Influence of a Community Health Worker Intervention on Mental Health Outcomes among Low-Income Latino and African American Adults with Type 2 Diabetes
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This study investigated the influence of a community health worker (CHW) diabetes lifestyle intervention on mental health outcomes. Our study was guided by the principles of community-based participatory research. Data were collected from 164 African American (N = 94) and Hispanic adults (N = 70) participating in a randomized, 6-month delayed intervention group design for improving glycemic control. The intervention time periods were baseline to 6 months for the treatment group and 6–12 months for the delayed group. Linear mixed models were used to conduct longitudinal analyses of the Problem Areas in Diabetes (PAID) and Patient Health Questionnaire (PHQ) scales. In the model adjusted for demographics, the PAID dropped significantly from pre-intervention to post-intervention within both the treatment and delayed groups (p < 0.05) with an average intervention effect of −6.4 (p < 0.01). The PAID dropped even further within the immediate group from 6 to 12 months. Although the PHQ did not change significantly, the PHQ-2 had an average intervention effect of −0.3 (p < 0.05) in the model adjusted for demographics. This study contributes to an understanding of how a CHW-led diabetes intervention can result in positive mental health outcomes for Latinos and African Americans with Type 2 diabetes. It also highlights the importance of further exploring what factors may contribute to racial/ethnic variation in mental health outcomes for African Americans and Latinos with diabetes and the role CHWs can play.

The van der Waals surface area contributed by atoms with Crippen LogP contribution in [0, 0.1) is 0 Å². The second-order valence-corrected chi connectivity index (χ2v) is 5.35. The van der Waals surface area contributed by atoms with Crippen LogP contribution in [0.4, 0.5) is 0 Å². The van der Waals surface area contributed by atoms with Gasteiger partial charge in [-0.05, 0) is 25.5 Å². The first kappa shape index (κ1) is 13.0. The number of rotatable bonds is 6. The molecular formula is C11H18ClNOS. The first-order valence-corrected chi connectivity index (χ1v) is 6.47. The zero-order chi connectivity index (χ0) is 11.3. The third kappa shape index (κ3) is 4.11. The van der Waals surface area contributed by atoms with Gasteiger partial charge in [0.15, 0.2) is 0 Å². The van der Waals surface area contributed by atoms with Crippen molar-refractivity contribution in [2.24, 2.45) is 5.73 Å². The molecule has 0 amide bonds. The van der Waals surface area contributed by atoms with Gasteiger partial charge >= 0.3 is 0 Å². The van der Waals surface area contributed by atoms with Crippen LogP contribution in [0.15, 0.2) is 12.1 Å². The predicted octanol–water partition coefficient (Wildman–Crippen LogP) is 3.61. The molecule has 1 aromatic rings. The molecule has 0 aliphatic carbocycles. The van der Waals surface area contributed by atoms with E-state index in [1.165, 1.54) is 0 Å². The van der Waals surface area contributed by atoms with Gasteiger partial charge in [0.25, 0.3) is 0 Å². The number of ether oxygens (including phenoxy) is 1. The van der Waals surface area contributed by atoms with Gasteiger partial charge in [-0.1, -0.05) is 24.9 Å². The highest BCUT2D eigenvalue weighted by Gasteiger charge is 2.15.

KeywordsType 2 diabetes Community health workers Health disparities Mental health Depression
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